Friday, July 24, 2020

Fiction Review: Shawn Smucker's "These Nameless Things"

I picked up a copy of Shawn Smucker's "These Nameless Things" because I enjoyed his previous two-book series, "The Day the Angels Fell" and "The Edge of Over There." What I can say for "These Nameless Things" is that it both contains the mesmerizing mystery of these other books and displays an immense improvement in writing style and readability.

The plot follows a man named Dan, who awaits his brother's escape from a mysterious, torturous mountain. He lives in a village that is slowly dwindling along with a few other people who have yet to "move east." When two girls appear, one from the mountain and one from the East, the residents begin to recover memories, all of sad moments with connections to Dan's brother. Dan must decide whether to let his own guilt go and move onward or to venture back into the mountain he came from to attempt to rescue his brother.

It's a beautifully told tale that feels like one large allegory filled with lots of deep meaning to unpack, but, ultimately, I felt like there were too many questions left open. Who the mysterious girls really are and why they came is never fully explained. Smucker takes his time getting around to why this world feels both modern (in memories) and apocalyptic (in the book's reality). When the mystery of why these people are forgetting and remembering things and where they actually are is revealed, it feels like a quick revelation lacking impact.

In the end, while I really enjoyed Smucker's storytelling, I left feeling like I was missing something, asking "What was the point?" I could tell there was supposed to be some important takeaway, but I just couldn't make out what it was.

*Disclaimer: I received this book in exchange for my honest review.

Tuesday, April 21, 2020

Nonfiction Review: Growing in Holiness by R.C. Sproul

Sometimes you just want to get back to the simple truths found in materials from classic authors and speakers of the Christian faith. R.C. Sproul is certainly one such public figure, and "Growing in Holiness: Understanding God's Role and Yours," a collection of his speeches and writings, follows as a recent book made available for reflection on select foundations of the faith. Although, I give readers fair warning, Sproul's Calvinist beliefs are very clear in certain parts of "Growing in Holiness."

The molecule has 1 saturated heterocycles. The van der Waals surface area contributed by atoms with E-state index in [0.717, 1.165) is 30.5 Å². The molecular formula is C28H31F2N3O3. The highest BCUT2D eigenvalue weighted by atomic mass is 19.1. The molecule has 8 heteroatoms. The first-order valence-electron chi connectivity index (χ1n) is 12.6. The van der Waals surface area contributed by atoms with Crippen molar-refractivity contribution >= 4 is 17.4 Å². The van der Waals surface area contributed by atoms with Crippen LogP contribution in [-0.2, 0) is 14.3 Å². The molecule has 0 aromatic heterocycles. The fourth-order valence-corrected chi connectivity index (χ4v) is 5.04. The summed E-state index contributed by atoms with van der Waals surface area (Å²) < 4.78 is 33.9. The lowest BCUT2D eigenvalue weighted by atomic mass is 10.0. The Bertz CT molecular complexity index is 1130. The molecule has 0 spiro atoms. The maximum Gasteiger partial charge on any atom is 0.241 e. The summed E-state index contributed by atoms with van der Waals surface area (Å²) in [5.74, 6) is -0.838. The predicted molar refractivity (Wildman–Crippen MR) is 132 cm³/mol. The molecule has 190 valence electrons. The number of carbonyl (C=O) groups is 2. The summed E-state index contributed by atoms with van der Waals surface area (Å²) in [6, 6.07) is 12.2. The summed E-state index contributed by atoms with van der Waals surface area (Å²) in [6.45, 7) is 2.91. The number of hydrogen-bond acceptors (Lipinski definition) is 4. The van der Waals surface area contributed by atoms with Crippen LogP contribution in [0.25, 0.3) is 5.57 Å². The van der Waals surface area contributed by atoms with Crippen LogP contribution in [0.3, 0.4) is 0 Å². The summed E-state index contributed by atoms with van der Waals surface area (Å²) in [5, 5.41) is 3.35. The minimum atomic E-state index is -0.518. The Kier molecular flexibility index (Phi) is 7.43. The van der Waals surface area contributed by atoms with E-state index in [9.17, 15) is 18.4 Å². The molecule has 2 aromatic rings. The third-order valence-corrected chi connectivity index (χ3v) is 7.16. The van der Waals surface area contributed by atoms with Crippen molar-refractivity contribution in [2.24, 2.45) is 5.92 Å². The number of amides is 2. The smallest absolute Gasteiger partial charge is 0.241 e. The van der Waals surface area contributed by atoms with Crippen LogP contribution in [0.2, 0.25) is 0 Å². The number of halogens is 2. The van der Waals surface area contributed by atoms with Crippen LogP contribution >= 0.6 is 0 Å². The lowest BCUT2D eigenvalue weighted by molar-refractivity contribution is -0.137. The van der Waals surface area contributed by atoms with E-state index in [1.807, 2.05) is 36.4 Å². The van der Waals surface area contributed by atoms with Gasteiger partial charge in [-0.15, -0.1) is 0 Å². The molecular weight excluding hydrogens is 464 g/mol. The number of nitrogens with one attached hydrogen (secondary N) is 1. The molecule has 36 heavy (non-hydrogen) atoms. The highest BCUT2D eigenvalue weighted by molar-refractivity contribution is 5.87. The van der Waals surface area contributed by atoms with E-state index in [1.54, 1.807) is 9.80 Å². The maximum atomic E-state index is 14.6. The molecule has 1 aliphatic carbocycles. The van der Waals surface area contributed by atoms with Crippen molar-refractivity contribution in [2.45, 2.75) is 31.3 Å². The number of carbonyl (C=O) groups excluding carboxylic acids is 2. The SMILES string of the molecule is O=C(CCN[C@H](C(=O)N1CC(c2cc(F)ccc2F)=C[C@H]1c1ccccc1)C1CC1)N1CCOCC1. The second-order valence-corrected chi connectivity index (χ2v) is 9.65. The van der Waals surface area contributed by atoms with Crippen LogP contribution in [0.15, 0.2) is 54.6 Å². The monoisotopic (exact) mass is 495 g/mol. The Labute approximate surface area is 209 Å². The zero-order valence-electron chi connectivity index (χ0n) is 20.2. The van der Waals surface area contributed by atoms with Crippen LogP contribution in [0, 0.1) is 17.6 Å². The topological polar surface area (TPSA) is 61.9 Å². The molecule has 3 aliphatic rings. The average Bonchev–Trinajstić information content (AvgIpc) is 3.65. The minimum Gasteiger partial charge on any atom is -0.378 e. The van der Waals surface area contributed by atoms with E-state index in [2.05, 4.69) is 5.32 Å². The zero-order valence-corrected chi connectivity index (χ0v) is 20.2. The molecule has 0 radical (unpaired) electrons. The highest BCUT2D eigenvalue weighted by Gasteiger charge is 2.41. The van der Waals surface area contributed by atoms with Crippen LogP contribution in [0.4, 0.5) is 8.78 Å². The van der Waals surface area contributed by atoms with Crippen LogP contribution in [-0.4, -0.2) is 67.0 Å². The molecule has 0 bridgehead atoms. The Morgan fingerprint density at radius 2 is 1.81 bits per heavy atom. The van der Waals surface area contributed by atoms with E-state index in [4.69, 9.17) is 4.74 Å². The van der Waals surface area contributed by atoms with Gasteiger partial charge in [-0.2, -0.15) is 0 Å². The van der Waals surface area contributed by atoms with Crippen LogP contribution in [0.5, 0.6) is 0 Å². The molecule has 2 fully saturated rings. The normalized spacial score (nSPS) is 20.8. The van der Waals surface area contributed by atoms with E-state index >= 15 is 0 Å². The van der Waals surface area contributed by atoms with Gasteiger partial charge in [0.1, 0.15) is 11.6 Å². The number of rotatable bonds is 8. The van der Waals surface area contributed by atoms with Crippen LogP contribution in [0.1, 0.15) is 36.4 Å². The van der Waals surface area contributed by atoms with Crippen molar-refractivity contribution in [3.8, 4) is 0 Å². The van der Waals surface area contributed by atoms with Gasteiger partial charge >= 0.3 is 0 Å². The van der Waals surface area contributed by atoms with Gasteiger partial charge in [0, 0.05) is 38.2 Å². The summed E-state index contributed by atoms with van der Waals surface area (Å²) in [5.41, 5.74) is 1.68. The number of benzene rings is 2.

No matter your own opinion on God's sovereignty, I think there's plenty to digest here. "Understanding God's Role and Yours" addresses a "labor of care and of concern and of diligence that we take every seriously - to the point of fear and trembling," that is, the labor of sanctification. Sproul discusses the obstacles to sanctification and the implications of the fruits of the Spirit, all founded in a confidence and assurance in Christ and ultimately embodied in love. Some readers may find "Growing in Holiness" too basic in its nature, but these are basic facts every Christian should know and consider.

*Disclaimer: I received this book for free in exchange for my honest review.

Fiction Review: The Traitor's Pawn

Author Lisa Harris keeps the action going in her latest romantic thriller, "The Traitor's Pawn." You can always count on Harris for a well-developed story with plenty of edge-of-your-seat moments. In "Traitor's Pawn," detective Aubrey Grayson teams up with the best friend from her youth, now FBI agent, Jack Shannon, to uncover a group of Russian and Chinese spies with a surprising personal connection to Aubrey.

Harris also inserts a few reflective discussions in the second half of her book that briefly cover themes of forgiveness and God's sovereignty in difficult situations. These sections of the novel feel thrown in to fit a genre and could have been developed further throughout the novel. The story also ends on a slightly unclear note, implying, but not solidifying, a major player's guilt. That said, Harris definitely keeps her reader in suspense as the plot develops. At one point, a spy leaves a note challenging Aubrey and Jack to a "game," but that game plays out in other ways that don't involve that character specifically. Other characters come into play, each with his or her own version of events.

Readers of Harris' previous books should know exactly what to expect with "Traitor's Pawn." Harris continues to write in a way that keeps the reader engaged and that makes it easy to finish her novel in just a day or two.